Inclusiveness is identified as one of Matter’s top soft skills that is linked to performance and career success. Contrary to popular belief, soft skills like inclusiveness can also be learned and developed just like any hard skills. Matter helps professionals tease out blindspots and areas for growth in skills like inclusiveness through regular peer-to-peer feedback.
Definition of Inclusiveness: Creates an environment that values individual and group differences.
Inclusive leadership involves giving a voice to team members who may have previously felt marginalized, disengaged, or that their opinions were not valued. People perform better and are more adaptable when they feel included and respected. Inclusiveness is not just important for hiring and retention, but also for product innovation. Teams who embrace an inclusive mindset often find themselves gaining a competitive edge when entering new, untapped markets.
Caroline Wanga: As she moved up the ranks from intern to chief diversity and inclusion officer at Target, Wanga experienced first-hand that not every voice is heard and treated equally. Under her guidance, the company rolled out its first-ever performance-based diversity and inclusion goals. These goals gave employees at all levels, especially those from underrepresented backgrounds, a platform to voice their feedback directly to the executive team.
Taqiq Meyers: During his time heading Lyft’s diversity and inclusion efforts, Meyer understood that bias checking is essential to promoting inclusiveness among team members. He played an integral role in launching unconscious bias training programs at Lyft. These programs helped hiring managers and employees recognize and prevent implicit biases in interviews and at work.
Candice Morgan: Diversity and inclusion doesn’t stop with hiring. No one knows this better than the Pinterest’s head of diversity & inclusion. Beyond increasing the social network’s hiring rate for women by 26% in 2017, Morgan also helped the launch of key product features to make Pinterest a more inclusive platform. One of those product features enabled users of color on the platform to customize their beauty related search by their skin tone.
Avoiding Acronyms: Using acronyms invariably is a time saver, but when you need a key to decipher what is being conveyed, it’s time to re-evaluate just what is being accomplished. Inclusive leaders know there’s nothing wrong with keeping it plain and simple.
Being Intellectually Curious: Inclusive leaders actively learn from those around them. They seek to understand the perspectives of others and are willing to sit in ambiguity, open and curious without being invested in the outcome. Incorporating your team’s input into your overall decision-making process will lead to better results.
Being Mindful of Remote Employees: In the world of modern technology, we often find ourselves in a meeting with people video conferencing from home or across the globe. It’s easy to forget or leave out those who are not physically in the room. Make it a point to address those who are on the video conference and make sure their opinion is heard.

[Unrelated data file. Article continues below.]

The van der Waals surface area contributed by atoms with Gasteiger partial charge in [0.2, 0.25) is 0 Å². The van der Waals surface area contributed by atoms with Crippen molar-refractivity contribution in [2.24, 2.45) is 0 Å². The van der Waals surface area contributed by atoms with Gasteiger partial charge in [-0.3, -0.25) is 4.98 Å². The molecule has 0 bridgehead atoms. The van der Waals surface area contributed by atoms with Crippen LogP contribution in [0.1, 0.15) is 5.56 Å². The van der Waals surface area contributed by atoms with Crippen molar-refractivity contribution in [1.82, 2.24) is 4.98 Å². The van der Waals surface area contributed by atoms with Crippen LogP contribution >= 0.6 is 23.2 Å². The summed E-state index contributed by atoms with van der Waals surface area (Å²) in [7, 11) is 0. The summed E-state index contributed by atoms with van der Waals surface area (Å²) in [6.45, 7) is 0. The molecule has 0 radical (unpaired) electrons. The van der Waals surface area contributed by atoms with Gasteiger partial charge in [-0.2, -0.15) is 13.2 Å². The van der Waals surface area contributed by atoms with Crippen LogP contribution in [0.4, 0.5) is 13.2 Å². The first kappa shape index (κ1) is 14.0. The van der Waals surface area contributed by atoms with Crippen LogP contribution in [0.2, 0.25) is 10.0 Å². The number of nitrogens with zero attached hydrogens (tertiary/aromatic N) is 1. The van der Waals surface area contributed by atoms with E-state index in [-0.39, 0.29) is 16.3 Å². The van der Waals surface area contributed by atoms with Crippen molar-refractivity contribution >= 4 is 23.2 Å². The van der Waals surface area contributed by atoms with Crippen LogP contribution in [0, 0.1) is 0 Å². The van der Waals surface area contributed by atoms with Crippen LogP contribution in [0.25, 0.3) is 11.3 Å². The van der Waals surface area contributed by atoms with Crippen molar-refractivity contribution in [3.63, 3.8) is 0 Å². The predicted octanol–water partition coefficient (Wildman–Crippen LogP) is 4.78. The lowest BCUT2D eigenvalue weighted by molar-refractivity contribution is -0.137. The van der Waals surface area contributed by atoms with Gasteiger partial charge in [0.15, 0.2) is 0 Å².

Communicating Transparently: Leaders are often privy to more information than the average employee. Non-inclusive leaders tend to selectively share details with only certain members of the team, which causes dissension. Transparent communication is critical to having a highly functioning team. The more you can share, the better aligned the team is.
Eliminating Colloquialisms: Your words choices have meanings to people. Using old adages without fully understanding their origins can be off-putting. Some examples heard in the workplace include, ”going off the reservation,” and ”open the kimono”. Slight changes to phraseology completely change the tone and prevent a leader from alienating and/or offending your peers.
Ensuring Everyone is Heard: Do your best to ensure that everyone speaks in a meeting. If needed, prompt those who are quieter with questions such as, “What are your thoughts,” or “How would you approach this problem?” If someone is interrupted, make sure to address it at the moment. You can do this by saying, “I don’t think the current speaker finished speaking.”
Minding Your Bias: Everyone is prone to bias. We are all running fast in our day-to-day jobs and our brains are trained to take shortcuts to help us make the most of our pressured hours. The problem is, this can result in making hasty assumptions about a person or situation. To lead more inclusively, you must be on the lookout for your own brand of unconscious bias.
Using Gender-neutral Language: Have you ever heard yourself address your team with ”guys?” Leaders commonly make this mistake when the team, in fact, is made up of both men and women. Using gendered language can leave some women feeling left out since they are not ”guys.” Instead of saying guys, say ”Hey, team”.
Who can benefit from practicing inclusiveness? Matter is helping professionals at all levels get actionable feedback to improve their inclusiveness.
Inclusiveness shouldn’t be practiced in a vacuum. Improve your inclusiveness by exploring and developing these complementary skills.